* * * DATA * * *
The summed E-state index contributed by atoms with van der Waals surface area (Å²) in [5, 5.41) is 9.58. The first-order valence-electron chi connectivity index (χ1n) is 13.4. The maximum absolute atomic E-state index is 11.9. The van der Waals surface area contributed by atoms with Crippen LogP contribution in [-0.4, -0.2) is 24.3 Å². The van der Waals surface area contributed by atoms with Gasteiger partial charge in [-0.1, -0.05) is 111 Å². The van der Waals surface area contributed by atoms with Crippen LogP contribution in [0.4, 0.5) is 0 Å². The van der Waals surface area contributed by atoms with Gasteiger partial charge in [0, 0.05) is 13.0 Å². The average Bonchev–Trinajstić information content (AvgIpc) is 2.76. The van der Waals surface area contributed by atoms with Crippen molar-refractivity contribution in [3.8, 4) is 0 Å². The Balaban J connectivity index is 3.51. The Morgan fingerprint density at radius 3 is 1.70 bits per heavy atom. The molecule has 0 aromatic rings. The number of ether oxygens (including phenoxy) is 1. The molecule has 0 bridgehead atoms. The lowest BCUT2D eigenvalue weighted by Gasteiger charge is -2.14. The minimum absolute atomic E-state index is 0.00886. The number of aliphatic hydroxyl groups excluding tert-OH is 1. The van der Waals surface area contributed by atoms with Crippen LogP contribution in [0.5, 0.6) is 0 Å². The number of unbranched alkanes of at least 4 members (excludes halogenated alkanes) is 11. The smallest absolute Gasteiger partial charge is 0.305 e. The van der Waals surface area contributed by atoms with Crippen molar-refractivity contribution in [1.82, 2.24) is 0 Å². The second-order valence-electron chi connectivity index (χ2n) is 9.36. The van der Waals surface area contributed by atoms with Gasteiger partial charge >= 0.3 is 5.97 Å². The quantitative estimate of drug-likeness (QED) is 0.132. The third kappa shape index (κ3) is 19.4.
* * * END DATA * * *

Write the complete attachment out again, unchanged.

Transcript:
The summed E-state index contributed by atoms with van der Waals surface area (Å²) in [5, 5.41) is 9.58. The first-order valence-electron chi connectivity index (χ1n) is 13.4. The maximum absolute atomic E-state index is 11.9. The van der Waals surface area contributed by atoms with Crippen LogP contribution in [-0.4, -0.2) is 24.3 Å². The van der Waals surface area contributed by atoms with Gasteiger partial charge in [-0.1, -0.05) is 111 Å². The van der Waals surface area contributed by atoms with Crippen LogP contribution in [0.4, 0.5) is 0 Å². The van der Waals surface area contributed by atoms with Gasteiger partial charge in [0, 0.05) is 13.0 Å². The average Bonchev–Trinajstić information content (AvgIpc) is 2.76. The van der Waals surface area contributed by atoms with Crippen molar-refractivity contribution in [3.8, 4) is 0 Å². The Balaban J connectivity index is 3.51. The Morgan fingerprint density at radius 3 is 1.70 bits per heavy atom. The molecule has 0 aromatic rings. The number of ether oxygens (including phenoxy) is 1. The molecule has 0 bridgehead atoms. The lowest BCUT2D eigenvalue weighted by Gasteiger charge is -2.14. The minimum absolute atomic E-state index is 0.00886. The number of aliphatic hydroxyl groups excluding tert-OH is 1. The van der Waals surface area contributed by atoms with Crippen LogP contribution in [0.5, 0.6) is 0 Å². The number of unbranched alkanes of at least 4 members (excludes halogenated alkanes) is 11. The smallest absolute Gasteiger partial charge is 0.305 e. The van der Waals surface area contributed by atoms with Crippen molar-refractivity contribution in [1.82, 2.24) is 0 Å². The second-order valence-electron chi connectivity index (χ2n) is 9.36. The van der Waals surface area contributed by atoms with Gasteiger partial charge >= 0.3 is 5.97 Å². The quantitative estimate of drug-likeness (QED) is 0.132. The third kappa shape index (κ3) is 19.4.